As the number of exoplanets discovered continues to grow exponentially, the number of potentially habitable worlds out there continues to increase as well. Astronomers have now reported finding another one of the nearest known of these kinds of planets so far, Gliese 832c.
Gliese 832c is a super-Earth orbiting the red dwarf star Gliese 832, which is only 16 light-years away—very close in terms of cosmic distances. The discovery was made by an international team of astronomers, led by led by Robert A. Wittenmyer from UNSW Australia. The planet orbits close to its star in only 36 days, but because of the less energy output from the star, which is smaller than our Sun, it receives about the same amount of solar energy as Earth does, instead of broiling like Mercury. Gliese 832 c has a mass at least five times that of Earth, making it a “super-Earth” type of exoplanet: solid and rocky, but larger than Earth, while still being smaller than gas or ice giant planets.
While the actual surface conditions are not yet known, Gliese 832c could have Earth-like temperatures, depending on what kind of atmosphere it has. If the atmosphere is anything like ours, then it may have conditions suitable for some form of life. If, however, it has a denser atmosphere, then there is the possibility of an extreme greenhouse effect, which would make this a world more similar to Venus than Earth, a kind of “super-Venus.” Even if the atmosphere is more Earth-like, the planet would likely experience extreme seasonal shifts. Until more is known about its composition and atmosphere, these are the best estimates that astronomers have.
The Gliese 832 system is known to also have at least one Jupiter-like planet orbiting farther out, Gliese 832b, which was discovered in 2009. It’s a kind of scaled-down version of our own solar system, but with only two known planets so far.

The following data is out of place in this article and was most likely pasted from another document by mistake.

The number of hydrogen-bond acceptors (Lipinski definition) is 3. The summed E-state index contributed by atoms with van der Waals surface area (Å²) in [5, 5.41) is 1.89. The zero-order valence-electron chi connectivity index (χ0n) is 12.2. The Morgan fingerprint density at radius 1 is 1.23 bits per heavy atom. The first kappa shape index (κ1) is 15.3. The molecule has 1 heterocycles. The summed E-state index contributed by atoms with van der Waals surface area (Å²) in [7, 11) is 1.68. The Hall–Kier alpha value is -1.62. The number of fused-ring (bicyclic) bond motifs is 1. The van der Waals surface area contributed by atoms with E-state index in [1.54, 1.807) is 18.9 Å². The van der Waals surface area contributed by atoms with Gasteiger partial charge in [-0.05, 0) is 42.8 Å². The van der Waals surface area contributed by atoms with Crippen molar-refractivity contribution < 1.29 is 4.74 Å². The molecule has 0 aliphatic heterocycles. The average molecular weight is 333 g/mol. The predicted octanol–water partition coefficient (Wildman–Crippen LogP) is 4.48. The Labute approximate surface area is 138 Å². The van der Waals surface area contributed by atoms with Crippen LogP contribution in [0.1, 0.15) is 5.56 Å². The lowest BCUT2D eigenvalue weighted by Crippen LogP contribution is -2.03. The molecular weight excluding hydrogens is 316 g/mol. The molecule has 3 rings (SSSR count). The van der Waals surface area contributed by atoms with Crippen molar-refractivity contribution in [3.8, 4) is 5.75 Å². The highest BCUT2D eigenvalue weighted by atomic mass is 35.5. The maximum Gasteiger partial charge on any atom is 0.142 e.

Gliese 832c has just been added to the Habitable Exoplanets Catalog, which as of now has a listing of 23 potentially habitable exoplanets. These planets are ranked according to the Earth Similarity Index (ESI), which measures their similarity to Earth based on known factors. An exact “twin” of Earth would be 1.0 on the scale. Gliese 832c is ranked as 0.81, one of the highest so far. For comparison, two other planets in the catalog, Gliese 667Cc and Kepler-62e, are listed with an ESI of 0.84 and 0.83 respectively.
The announcement comes soon after the previously reported discovery of the potentially habitable exoplanet Kapteyn b, one of two known super-Earth planets orbiting the star Kapteyn’s Star, another red dwarf approximately 12.7 light-years away. Kapteyn b’s ESI is listed as 0.68.
With the findings from missions such as the Kepler space telescope and other ground-based observatories that smaller rocky worlds like Earth or even super-Earths are common in the galaxy, the chances for evidence of alien life eventually being found have greatly increased in recent years. Learning more about planets like Gliese 832c make this an exciting time of discovery.
The published paper is available here.
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At best, the claim by the Planetary Habitability Laboratory that GJ 832c is one of the most Earth-like planets found to date is overly optimistic. Robert Wittenmyer and his team clearly state in their discovery paper that GJ 832c is more likely to be a super-Venus than a habitable super-Earth. The fact that GJ 832c was found using precision Doppler measurements also means that we only know this planet’s minimum mass. In fact, the odds are in favor of this newly discovered world *NOT* being even a terrestrial planet never mind a habitable one. The following essay discusses these issue in detail: